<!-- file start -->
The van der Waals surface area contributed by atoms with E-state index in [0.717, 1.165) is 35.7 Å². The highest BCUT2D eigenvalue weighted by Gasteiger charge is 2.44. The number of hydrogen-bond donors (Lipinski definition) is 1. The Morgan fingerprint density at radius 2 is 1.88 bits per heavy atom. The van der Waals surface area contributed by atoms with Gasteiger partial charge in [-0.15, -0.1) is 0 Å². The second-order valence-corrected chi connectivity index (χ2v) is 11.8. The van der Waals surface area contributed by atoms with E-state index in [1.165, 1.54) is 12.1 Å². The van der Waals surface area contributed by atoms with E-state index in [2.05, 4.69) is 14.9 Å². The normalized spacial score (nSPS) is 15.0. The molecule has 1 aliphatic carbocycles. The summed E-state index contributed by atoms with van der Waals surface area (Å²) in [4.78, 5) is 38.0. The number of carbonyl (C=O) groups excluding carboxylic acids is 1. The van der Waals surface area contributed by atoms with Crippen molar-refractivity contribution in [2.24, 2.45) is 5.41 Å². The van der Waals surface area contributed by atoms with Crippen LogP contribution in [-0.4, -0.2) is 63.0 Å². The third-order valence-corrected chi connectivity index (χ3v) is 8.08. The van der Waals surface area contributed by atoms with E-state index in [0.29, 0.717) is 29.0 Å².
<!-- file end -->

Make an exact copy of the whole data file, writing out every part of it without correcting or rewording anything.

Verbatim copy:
The van der Waals surface area contributed by atoms with E-state index in [0.717, 1.165) is 35.7 Å². The highest BCUT2D eigenvalue weighted by Gasteiger charge is 2.44. The number of hydrogen-bond donors (Lipinski definition) is 1. The Morgan fingerprint density at radius 2 is 1.88 bits per heavy atom. The van der Waals surface area contributed by atoms with Gasteiger partial charge in [-0.15, -0.1) is 0 Å². The second-order valence-corrected chi connectivity index (χ2v) is 11.8. The van der Waals surface area contributed by atoms with E-state index in [1.165, 1.54) is 12.1 Å². The van der Waals surface area contributed by atoms with E-state index in [2.05, 4.69) is 14.9 Å². The normalized spacial score (nSPS) is 15.0. The molecule has 1 aliphatic carbocycles. The summed E-state index contributed by atoms with van der Waals surface area (Å²) in [4.78, 5) is 38.0. The number of carbonyl (C=O) groups excluding carboxylic acids is 1. The van der Waals surface area contributed by atoms with Crippen molar-refractivity contribution in [2.24, 2.45) is 5.41 Å². The van der Waals surface area contributed by atoms with Crippen LogP contribution in [-0.4, -0.2) is 63.0 Å². The third-order valence-corrected chi connectivity index (χ3v) is 8.08. The van der Waals surface area contributed by atoms with E-state index in [0.29, 0.717) is 29.0 Å².